Jaguar design head Julian Thomson says that greater focus on product differentiation and bolder designs is expected to bolster exclusivity and brand appeal.
Future efforts aimed at designing products to make them more identifiable
Thomson plans to make cabin interiors more attractive
Adding exceptional cars to the Jaguar line-up will be a key move to up the ante
The global automotive landscape is witnessing what can arguably be called one of its most tumultuous phases in history. With several challenges like electrification and autonomous and connected mobility coming up, automakers are having to work out ways for adapting to the changing world order. British marque Jaguar plans to leverage this opportunity to create a sharper brand identity by incorporating a more distinctive design language.
In a recent interaction with Autocar India, Julian Thomson, who took over the reins as the director of design at Jaguar last year, said, “In the past few months, we have been experimenting with the boundaries of what the brand can be. Now is the time for changing the backdrop and to really start afresh."
The chief designer believes that recent years have seen the brand become more contemporary and enter a period of expansion and consolidation. However, the challenge that lies ahead is to bring back and leverage the strong brand recall which people generally associate with Jaguar. “We are seeing lots of new brands from China, start-ups from America and a lot of strong competition, particularly from the Germans. So it is very important that we establish a very strong Jaguar identity going forward. For a brand like Jaguar, we really want to build on our history because that is what our customers want, be part of that exclusive club.”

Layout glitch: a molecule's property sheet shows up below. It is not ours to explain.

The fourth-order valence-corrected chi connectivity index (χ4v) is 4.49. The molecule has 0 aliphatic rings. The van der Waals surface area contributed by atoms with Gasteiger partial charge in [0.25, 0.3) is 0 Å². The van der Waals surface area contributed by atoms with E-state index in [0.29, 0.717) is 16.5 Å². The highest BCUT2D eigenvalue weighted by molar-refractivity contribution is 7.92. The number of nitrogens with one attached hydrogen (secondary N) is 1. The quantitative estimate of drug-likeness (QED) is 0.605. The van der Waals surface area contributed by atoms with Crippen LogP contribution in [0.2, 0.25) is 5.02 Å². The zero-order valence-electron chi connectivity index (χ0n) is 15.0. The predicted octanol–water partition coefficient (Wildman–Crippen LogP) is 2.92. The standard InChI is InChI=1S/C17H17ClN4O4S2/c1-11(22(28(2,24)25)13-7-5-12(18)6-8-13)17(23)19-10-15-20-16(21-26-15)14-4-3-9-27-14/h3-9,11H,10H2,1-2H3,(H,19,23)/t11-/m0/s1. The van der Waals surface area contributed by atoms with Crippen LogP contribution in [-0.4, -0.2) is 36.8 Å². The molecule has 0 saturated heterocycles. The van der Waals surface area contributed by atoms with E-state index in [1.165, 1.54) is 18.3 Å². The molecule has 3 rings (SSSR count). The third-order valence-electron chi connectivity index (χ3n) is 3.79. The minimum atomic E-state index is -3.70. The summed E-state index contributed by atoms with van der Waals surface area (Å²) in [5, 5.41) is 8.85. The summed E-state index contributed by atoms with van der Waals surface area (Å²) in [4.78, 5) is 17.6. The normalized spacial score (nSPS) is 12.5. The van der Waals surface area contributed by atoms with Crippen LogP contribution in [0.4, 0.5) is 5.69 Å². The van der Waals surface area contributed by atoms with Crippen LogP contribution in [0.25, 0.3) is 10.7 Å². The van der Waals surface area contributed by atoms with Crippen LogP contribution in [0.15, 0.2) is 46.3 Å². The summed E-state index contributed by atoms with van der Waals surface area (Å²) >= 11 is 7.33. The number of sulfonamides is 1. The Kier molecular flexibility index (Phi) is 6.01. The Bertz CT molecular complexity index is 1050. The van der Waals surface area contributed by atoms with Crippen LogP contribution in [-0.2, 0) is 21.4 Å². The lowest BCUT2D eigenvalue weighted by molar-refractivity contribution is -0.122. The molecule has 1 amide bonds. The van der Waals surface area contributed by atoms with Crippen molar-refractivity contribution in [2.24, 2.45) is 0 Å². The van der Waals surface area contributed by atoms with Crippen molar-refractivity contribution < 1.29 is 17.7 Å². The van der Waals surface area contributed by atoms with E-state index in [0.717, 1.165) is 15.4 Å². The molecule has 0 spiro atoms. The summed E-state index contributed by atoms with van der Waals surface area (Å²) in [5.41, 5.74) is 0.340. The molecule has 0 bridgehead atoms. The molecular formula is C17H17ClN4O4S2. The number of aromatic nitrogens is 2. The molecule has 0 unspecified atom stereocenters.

The automaker’s current portfolio is known to sport a typical family look, sharing numerous design cues. This, according to Thomson, has been necessitated by the segments that the company has entered in the recent years. “We've got into some very competitive vehicle segments, with not just the sedans (XE and XF), but also the crossovers (E-Pace and F-Pace). Those are very carefully controlled segments in the market, everyone has entry points into those brands.”
However, moving forward, he is aiming for a more distinctive approach. “I'd like our cars to stand out more and be more different than they are at the moment. I'd like the interiors to be more special and the cars to look even more beautiful. I want them to be more identifiable."
Thomson plans to turn up the ante on all fronts, and even break from tradition to add “exceptional cars to the Jaguar line-up”. He is emphatic about breaking the mould. “I want to move away from the middle ground and do things which are a little bit more exotic,” he says. “I don't want to keep chasing the pack. Jaguar is about innovation. It should be about leading and setting the pace."
Given that the British automaker operates with a lower volume base than its German rivals, there is an inherent sense of exclusivity, which further reiterates the need for reinvention. The niche position of Jaguar products can potentially play into the hands of the designers, affording them the flexibility to work on distinctive vehicles not built for the purpose of satisfying market segments.
Moreover, Jaguar Land Rover’s new Advanced Product Creation Centre is proving to be crucial for bolstering the company’s goals. Unveiled last year, the new facility combines the design, engineering, and production purchasing functions under a single roof. Here, designers can leverage the latest technological tools to work out more variations and vehicle proposals, thus offering a lot more creative freedom than what was feasible earlier.
The ongoing COVID-19 crisis, Thomson believes, will have an impact on the company’s design direction due to people's changing perception of personal mobility with dramatic reductions in pollution and traffic. "We are really going to see a big change in people's attitude going forward about transportation and luxury cars. This is a big opportunity for electric cars and smaller cars as well." He added, "Do people want a big flashy car? Are they going to come out of this (pandemic) wanting to spend big, or will they want something that is a bit more personal and a bit more of a human brand? So we also have to think how we can communicate what we're about."
As it navigates through these challenging times, the iconic British carmaker is betting big on the creation of a sharper identity to bolster its brand appeal. In terms of future products, the company has the flagship J-Pace SUV in the pipeline, which is expected to be revealed next year. It is also working on an all-electric XJ luxury sedan slated to debut in coming months.